Apple CEO Tim Cook started the company’s Worldwide Developers Conference (WWDC) by remembering the victims of this weekend’s horrific shootings at a club in Orlando.
Speaking at the event, Cook called the attacks an “unconscionable act of terrorism and hate,” adding that Apple (AAPL) extended its “deepest sympathies” to those affected by the “senseless” attack. He then asked all the attendees to stand for a moment of silence.
Cook’s comments follow a deadly attack in an Orlando bar that left 50 people dead, including the attacker, Omar Mateen, who was killed by police. The attack, which occurred at nightclub on Saturday, was the biggest terror attack on U.S. soil since September 11th, 2001.
Cook’s comments, delivered at the Bill Graham Civic Auditorium in San Francisco where rainbow flags for Pride month were being flown outside, speak to the position Apple is in. The company is one of the biggest in the world and arguably one of the most iconic. It also holds significant sway among people, and delivers products to people around the globe. Cook is also still the only openly gay CEO in the Fortune 500.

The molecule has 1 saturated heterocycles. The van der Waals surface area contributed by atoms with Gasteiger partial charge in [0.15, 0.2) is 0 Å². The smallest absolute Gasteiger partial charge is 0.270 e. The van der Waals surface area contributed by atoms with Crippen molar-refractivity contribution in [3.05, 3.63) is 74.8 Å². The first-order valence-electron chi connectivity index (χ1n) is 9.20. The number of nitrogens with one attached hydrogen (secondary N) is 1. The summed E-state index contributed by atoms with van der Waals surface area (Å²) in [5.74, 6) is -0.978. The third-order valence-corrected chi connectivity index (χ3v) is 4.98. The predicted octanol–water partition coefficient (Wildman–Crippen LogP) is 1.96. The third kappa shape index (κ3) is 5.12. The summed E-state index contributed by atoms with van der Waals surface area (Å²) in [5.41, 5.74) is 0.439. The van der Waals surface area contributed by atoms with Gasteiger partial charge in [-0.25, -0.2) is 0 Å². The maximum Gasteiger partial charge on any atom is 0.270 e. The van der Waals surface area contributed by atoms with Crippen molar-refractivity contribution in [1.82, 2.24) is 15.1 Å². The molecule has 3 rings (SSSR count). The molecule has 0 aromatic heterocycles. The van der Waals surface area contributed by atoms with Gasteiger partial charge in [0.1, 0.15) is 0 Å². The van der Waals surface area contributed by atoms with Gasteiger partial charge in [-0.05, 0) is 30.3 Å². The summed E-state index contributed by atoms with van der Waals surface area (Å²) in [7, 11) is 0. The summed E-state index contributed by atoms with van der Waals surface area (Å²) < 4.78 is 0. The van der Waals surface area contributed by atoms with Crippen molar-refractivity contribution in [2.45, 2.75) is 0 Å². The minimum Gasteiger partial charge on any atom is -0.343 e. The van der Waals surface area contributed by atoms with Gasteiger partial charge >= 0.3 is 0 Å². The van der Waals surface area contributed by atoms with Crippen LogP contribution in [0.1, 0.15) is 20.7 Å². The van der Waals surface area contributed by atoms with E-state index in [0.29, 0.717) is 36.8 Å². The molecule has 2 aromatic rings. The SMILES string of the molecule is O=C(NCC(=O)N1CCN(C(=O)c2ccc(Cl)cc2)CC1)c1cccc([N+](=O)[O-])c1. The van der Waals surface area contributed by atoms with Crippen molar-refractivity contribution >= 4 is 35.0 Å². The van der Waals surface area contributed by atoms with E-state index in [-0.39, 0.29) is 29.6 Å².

Acknowledging that the attack was an act of terror, therefore, is notable, and echoes Cook’s own tweet over the weekend issuing condolences to the victims.
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Other technology executives have also spoken out about Mateen’s attacks since Saturday. On Monday during his own company’s keynote at E3, Microsoft (MSFT) CEO Satya Nadella also acknowledged and condemned the attack.
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Once Cook’s moment of silence was over, he launched into the start of the WWDC opening keynote, an annual event during which Apple reveals software improvements and new versions of its operating systems. Apple is expected to talk about iOS, OS X, watchOS, and tvOS at the event. The keynote will be followed by a week-long event, allowing developers to sit through workshops and tutorials to improve their apps and deliver new programs on Apple’s operating systems.